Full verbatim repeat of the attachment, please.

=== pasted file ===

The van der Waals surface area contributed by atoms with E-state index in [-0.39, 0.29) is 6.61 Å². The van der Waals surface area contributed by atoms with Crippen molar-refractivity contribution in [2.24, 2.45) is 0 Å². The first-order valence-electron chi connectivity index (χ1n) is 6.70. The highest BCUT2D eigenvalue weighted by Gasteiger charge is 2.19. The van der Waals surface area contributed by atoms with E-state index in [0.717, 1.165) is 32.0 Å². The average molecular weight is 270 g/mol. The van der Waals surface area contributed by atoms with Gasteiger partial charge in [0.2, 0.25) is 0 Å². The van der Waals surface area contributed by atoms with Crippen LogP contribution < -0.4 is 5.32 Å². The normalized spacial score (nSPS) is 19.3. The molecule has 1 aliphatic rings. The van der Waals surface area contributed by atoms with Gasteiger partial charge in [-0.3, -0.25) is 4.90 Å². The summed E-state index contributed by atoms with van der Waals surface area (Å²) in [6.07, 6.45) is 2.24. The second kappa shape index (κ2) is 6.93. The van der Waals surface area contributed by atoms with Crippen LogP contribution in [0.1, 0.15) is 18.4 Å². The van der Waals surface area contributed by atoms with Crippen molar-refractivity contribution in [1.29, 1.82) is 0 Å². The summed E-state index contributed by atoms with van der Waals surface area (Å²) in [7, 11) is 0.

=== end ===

The van der Waals surface area contributed by atoms with E-state index in [-0.39, 0.29) is 6.61 Å². The van der Waals surface area contributed by atoms with Crippen molar-refractivity contribution in [2.24, 2.45) is 0 Å². The first-order valence-electron chi connectivity index (χ1n) is 6.70. The highest BCUT2D eigenvalue weighted by Gasteiger charge is 2.19. The van der Waals surface area contributed by atoms with E-state index in [0.717, 1.165) is 32.0 Å². The average molecular weight is 270 g/mol. The van der Waals surface area contributed by atoms with Gasteiger partial charge in [0.2, 0.25) is 0 Å². The van der Waals surface area contributed by atoms with Crippen LogP contribution < -0.4 is 5.32 Å². The normalized spacial score (nSPS) is 19.3. The molecule has 1 aliphatic rings. The van der Waals surface area contributed by atoms with Gasteiger partial charge in [-0.3, -0.25) is 4.90 Å². The summed E-state index contributed by atoms with van der Waals surface area (Å²) in [6.07, 6.45) is 2.24. The second kappa shape index (κ2) is 6.93. The van der Waals surface area contributed by atoms with Crippen LogP contribution in [0.1, 0.15) is 18.4 Å². The van der Waals surface area contributed by atoms with Crippen molar-refractivity contribution in [1.29, 1.82) is 0 Å². The summed E-state index contributed by atoms with van der Waals surface area (Å²) in [7, 11) is 0.